University of Redlands achieves USGIF accreditation for its accelerated master’s degree program
The master of science degree in geographic information systems (GIS) from the University of Redlands in Redlands, Calif., is more than an average graduate program. With its unique Esri partnership and a dedicated full-time faculty of five, the Redlands graduate GIS program has helped students advance their skills and be catapulted directly into the workforce.
In addition to real-world workforce connections, the program now also offers students the opportunity to earn a USGIF Geospatial Intelligence Certificate. The Redlands GIS master’s degree program gained USGIF accreditation in August 2013, making it the eighth university to be accredited by the Foundation.
Through the USGIF Collegiate Accreditation Program, students who meet high academic standards and graduate from accredited programs receive USGIF’s GEOINT Certificate, which is the first of its kind, and ensures the Community will have a robust workforce now and in the future.
“We’re excited to be formally accredited,” said Dr. Mark Kumler, a Redlands’ GIS professor. “Students from the Intelligence Community, particularly from NGA, have been some of our very best, and we look forward to continuing a strong relationship with the Community, and taking advantage of our close ties with Esri.”
Esri President Jack Dangermond and former University of Redlands’ President Dr. James Appleton founded the master’s program in 2001 as a way for mid-career GIS professionals to earn a graduate degree. The program has since graduated more than 300 students, with nearly 50 from numerous federal agencies, including the National Geospatial-Intelligence Agency, Defense Intelligence Agency, Central Intelligence Agency, and Department of Homeland Security. The program also has great international participation. To date, students from approximately 50 countries have graduated or are enrolled. Currently, 62 students are going through the program.
Students complete the program in only one year—the duration of three Redlands semesters—taking courses ranging from basic GIS and cartography to more advanced classes in statistics, remote sensing, and imaging data. However, the crux of the program is a final research project where students apply GIS skills and assist local organizations working to integrate GIS capabilities into their day-to-day operations. Whether it’s helping an arts and entertainment organization better its attendance to performances or locating the best spots for mussel farming in Southern California, the final project provides students a well-rounded base of project management and real-world skills.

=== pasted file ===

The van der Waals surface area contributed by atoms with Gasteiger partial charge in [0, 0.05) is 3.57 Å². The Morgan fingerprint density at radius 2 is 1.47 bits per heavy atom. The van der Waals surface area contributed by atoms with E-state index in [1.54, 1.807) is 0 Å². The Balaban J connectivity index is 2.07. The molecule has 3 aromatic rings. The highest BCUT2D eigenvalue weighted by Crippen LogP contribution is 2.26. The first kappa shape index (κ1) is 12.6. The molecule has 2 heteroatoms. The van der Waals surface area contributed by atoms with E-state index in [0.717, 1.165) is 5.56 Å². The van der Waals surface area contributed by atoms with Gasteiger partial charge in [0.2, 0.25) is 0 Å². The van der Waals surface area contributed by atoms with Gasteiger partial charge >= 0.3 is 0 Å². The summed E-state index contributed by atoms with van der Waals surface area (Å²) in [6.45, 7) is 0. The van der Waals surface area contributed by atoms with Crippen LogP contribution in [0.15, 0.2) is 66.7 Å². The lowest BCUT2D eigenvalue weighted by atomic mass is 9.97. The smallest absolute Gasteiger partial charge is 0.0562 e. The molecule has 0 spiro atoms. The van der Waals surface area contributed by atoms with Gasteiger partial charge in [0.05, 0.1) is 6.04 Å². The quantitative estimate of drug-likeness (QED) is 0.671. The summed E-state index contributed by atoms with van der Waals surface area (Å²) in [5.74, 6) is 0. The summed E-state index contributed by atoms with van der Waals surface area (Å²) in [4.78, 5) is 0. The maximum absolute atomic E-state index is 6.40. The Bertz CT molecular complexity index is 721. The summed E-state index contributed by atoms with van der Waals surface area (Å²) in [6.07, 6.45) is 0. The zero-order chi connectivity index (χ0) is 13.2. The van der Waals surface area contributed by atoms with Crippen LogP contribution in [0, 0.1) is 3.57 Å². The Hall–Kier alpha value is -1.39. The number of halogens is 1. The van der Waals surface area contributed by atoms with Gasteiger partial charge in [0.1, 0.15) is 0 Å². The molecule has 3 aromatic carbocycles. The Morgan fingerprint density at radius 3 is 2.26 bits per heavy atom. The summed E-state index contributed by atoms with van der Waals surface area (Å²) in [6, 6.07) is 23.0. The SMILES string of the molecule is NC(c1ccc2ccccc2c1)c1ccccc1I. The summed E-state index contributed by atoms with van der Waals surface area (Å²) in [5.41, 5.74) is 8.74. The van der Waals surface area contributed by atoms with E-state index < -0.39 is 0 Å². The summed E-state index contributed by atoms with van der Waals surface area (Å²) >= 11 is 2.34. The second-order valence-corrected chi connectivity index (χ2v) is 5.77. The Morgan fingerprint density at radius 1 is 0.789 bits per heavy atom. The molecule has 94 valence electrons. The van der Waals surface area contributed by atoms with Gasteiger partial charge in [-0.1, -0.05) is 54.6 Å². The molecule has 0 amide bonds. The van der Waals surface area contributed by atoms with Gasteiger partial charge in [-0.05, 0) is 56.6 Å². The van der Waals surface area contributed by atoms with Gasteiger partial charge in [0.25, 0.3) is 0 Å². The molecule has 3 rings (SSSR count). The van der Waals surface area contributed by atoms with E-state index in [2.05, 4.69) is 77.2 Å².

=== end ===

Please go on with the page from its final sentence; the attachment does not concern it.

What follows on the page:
“It was great to spend a year in this crazy, intense program with an excellent group of motivated students and supportive faculty, and come out the other side knowing that I had done something that someone really valued,” said Caitlyn Raines, who graduated in 2013 and now works with Esri’s database services team.
With Esri headquarters less than three miles from campus, Redlands students take advantage of the close proximity. As part of the curriculum, Esri professionals visit campus to present seminars and workshops on ArcGIS software and help train and prepare students for research. Esri also invites students to present their research projects at the annual Esri International User Conference.
Having Esri at her fingertips was Lisa Berry’s favorite part of her Redlands experience. She heard about the program’s distinctive relationship with the company and the school’s positive reputation from many friends and colleagues.
“Being able to work closely with Esri, attend their conference, and network with professionals was very valuable,” Berry said. “I like how Esri employees came to teach us and show [how] what we’re learning can easily be used in the real world.”
Numa Gremling, a current Redlands’ GIS student from Luxembourg, said the positivity and encouragement from faculty is just another piece of what makes the program successful.
“My favorite aspect of the program is the support from the faculty,” Gremling said. “If you have questions, an idea, or need help finding job opportunities, there’s always someone you can talk to.”
With the increasing demand for GIS and GEOINT professionals, many more future students will surely seek out an intense and interactive master’s program such as this.
Featured image: Students prepare their final projects, which are later presented at Esri’s International User Conference. Photo credit: University of Redlands
Designed to expand opportunities for students enrolled at HBCUs by providing on-site job interviews, networking, and information gathering, USGIF participated in the HBCU Week 4th annual Career and Recruitment Fair to spread the word about careers in GEOINT.